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Camel - Coming Of Age (DVD) CD (album) cover

COMING OF AGE (DVD)

Camel

 

Symphonic Prog

4.54 | 106 ratings

From Progarchives.com, the ultimate progressive rock music website

SouthSideoftheSky
Special Collaborator
Symphonic Team
5 stars Harbour Of Camel

I first saw this DVD about three years ago when I was living in Ireland for two months over the summer. Little did I know beforehand that the Harbour Of Tears concept album, performed here in its entirety, had a very strong connection to Ireland. This turned out to be a very moving experience for me, walking around the Irish country side during the day time and listening to the Harbour Of Tears performance in the evenings.

Dust And Dreams had been the best Camel album for a very, very long time and Harbour Of Tears continued this new found direction for the band. These two albums are two of the very best Camel albums ever and both albums are represented on this DVD; Harbour Of Tears in its entirety, as I said, and a small portion of Dust And Dreams is here too.

The set list on this filmed concert is basically the best of Camel 1976- 1996. At first I was somewhat disappointed that they didn't play anything at all from their first two albums, no Never Let Go or Lady Fantasy here. But I soon got over this when I heard these magnificent performances.

The first part of the set consists of "some old favourites and stuff" to quote Andy Latimer speaking to the audience. Most of the songs played here are better than on the studio recordings. The material from the Nude album is especially enhanced. I have always felt that album is a bit tame and subdued; here the numbers from Nude really rock! Also Hymn To Her, a song I didn't pay much attention to before, turn out to be great here. The selection from The Snow Goose also significantly benefits from being played live. These songs are given new life here. Ice, an instrumental from the I Can See Your House From Here album, is breathtaking. And the band makes no mistakes playing these old classics, the performances are spot on. Latimer's guitar work is better than ever.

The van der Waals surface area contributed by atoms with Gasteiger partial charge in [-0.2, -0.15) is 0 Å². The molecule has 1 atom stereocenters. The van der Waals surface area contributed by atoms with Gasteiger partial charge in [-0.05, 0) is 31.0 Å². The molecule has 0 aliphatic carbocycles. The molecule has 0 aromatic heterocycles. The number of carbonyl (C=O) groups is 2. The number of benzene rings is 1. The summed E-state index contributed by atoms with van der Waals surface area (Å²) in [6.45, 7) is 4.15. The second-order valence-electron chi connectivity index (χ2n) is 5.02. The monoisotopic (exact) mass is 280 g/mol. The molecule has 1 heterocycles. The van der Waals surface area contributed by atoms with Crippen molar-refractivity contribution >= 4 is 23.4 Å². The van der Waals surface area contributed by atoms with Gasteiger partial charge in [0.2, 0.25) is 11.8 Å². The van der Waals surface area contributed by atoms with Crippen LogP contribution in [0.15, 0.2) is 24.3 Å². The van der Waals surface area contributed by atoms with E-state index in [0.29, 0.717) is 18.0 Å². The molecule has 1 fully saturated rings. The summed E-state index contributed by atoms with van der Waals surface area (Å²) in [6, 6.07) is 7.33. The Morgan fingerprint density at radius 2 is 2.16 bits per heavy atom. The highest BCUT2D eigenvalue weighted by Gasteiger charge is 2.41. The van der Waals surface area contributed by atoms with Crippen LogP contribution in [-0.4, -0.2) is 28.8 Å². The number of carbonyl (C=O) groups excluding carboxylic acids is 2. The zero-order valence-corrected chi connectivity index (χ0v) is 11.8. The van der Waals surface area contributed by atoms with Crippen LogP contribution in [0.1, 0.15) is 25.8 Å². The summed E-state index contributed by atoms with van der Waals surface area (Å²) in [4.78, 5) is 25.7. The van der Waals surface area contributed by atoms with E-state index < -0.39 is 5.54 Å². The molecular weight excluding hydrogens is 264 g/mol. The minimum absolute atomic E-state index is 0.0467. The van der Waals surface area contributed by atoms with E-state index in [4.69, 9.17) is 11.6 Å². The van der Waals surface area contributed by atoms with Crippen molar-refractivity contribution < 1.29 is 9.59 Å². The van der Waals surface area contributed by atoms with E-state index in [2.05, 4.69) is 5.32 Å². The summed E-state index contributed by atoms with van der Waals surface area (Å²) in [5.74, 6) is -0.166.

The second set is basically a short bit of Dust And Dreams followed by the whole Harbour Of Tears album. The Dust And Dreams songs sound better here than they did on the studio album, primarily because of the improved drums. Dust And Dreams had a somewhat sterile drum sound, typical of the early 90's. Here the drumming is more lively and "genuine" for lack of a better word.

From a visual standpoint this concert might not be the most interesting, depending on what you want from a concert experience. There are no video screens, fireworks, aeroplanes flying across the auditorium (see Pink Floyd's P-U-L-S-E DVD); no flying pigs; no dancers, midgets, jugglers, etc. Personally I think that the most rewarding concert experience is to see talented musicians playing their instruments and that is exactly what we get here. I very much like this very intimate setting, the band performing in a small club like this close to the audience. This is a very intimate and moving portrait of this brilliant band.

The bonus features consists of the band rehearsing and sound-checking plus some interviews with people who attended the show. The latter feature is completely dispensable and probably fun only for those who are interviewed and the people who know them personally! The rehearsal footage is interesting for hardcore fans but not something I would watch more than once or twice.

I'll bring this review to a close now. This DVD really brings out the very best moments from those Camel albums from 1975 to 1996 making this into one fantastic show! If all you know from Camel is their first four albums, this DVD is an excellent place to start if you want to explore later Camel stuff.

Extremely recommended!

SouthSideoftheSky | 5/5 |

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